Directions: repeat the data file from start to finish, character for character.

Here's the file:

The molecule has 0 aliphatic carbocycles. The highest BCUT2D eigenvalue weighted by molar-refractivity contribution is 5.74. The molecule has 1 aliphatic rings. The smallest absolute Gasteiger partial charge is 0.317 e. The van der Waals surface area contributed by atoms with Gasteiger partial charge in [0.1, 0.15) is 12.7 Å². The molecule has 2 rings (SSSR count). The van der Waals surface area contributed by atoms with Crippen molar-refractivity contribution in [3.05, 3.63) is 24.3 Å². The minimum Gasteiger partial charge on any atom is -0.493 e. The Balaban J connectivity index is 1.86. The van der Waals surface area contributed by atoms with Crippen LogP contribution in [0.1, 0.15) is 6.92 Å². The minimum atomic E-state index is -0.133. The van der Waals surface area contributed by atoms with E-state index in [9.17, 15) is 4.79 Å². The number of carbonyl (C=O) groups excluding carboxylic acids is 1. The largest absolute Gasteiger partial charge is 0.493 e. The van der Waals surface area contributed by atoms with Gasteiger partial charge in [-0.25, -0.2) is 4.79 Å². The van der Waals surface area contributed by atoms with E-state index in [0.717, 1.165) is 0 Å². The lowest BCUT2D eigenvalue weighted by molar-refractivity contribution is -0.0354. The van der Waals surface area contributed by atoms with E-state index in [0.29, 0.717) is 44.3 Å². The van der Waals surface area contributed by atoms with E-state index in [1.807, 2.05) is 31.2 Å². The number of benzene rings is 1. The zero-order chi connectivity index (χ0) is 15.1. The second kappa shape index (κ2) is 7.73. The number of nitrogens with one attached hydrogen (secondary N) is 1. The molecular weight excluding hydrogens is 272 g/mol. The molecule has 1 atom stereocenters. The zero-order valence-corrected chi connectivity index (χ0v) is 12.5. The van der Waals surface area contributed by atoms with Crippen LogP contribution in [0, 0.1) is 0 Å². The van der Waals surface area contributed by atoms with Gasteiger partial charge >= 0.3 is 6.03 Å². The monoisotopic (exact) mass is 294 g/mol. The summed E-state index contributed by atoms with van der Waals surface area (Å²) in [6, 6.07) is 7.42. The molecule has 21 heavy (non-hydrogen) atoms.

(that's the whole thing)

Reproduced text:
The molecule has 0 aliphatic carbocycles. The highest BCUT2D eigenvalue weighted by molar-refractivity contribution is 5.74. The molecule has 1 aliphatic rings. The smallest absolute Gasteiger partial charge is 0.317 e. The van der Waals surface area contributed by atoms with Gasteiger partial charge in [0.1, 0.15) is 12.7 Å². The molecule has 2 rings (SSSR count). The van der Waals surface area contributed by atoms with Crippen molar-refractivity contribution in [3.05, 3.63) is 24.3 Å². The minimum Gasteiger partial charge on any atom is -0.493 e. The Balaban J connectivity index is 1.86. The van der Waals surface area contributed by atoms with Crippen LogP contribution in [0.1, 0.15) is 6.92 Å². The minimum atomic E-state index is -0.133. The van der Waals surface area contributed by atoms with E-state index in [9.17, 15) is 4.79 Å². The number of carbonyl (C=O) groups excluding carboxylic acids is 1. The largest absolute Gasteiger partial charge is 0.493 e. The van der Waals surface area contributed by atoms with Gasteiger partial charge in [-0.25, -0.2) is 4.79 Å². The van der Waals surface area contributed by atoms with E-state index in [0.717, 1.165) is 0 Å². The lowest BCUT2D eigenvalue weighted by molar-refractivity contribution is -0.0354. The van der Waals surface area contributed by atoms with E-state index in [0.29, 0.717) is 44.3 Å². The van der Waals surface area contributed by atoms with E-state index in [1.807, 2.05) is 31.2 Å². The number of benzene rings is 1. The zero-order chi connectivity index (χ0) is 15.1. The second kappa shape index (κ2) is 7.73. The number of nitrogens with one attached hydrogen (secondary N) is 1. The molecular weight excluding hydrogens is 272 g/mol. The molecule has 1 atom stereocenters. The zero-order valence-corrected chi connectivity index (χ0v) is 12.5. The van der Waals surface area contributed by atoms with Crippen LogP contribution in [0, 0.1) is 0 Å². The van der Waals surface area contributed by atoms with Gasteiger partial charge >= 0.3 is 6.03 Å². The monoisotopic (exact) mass is 294 g/mol. The summed E-state index contributed by atoms with van der Waals surface area (Å²) in [6, 6.07) is 7.42. The molecule has 21 heavy (non-hydrogen) atoms.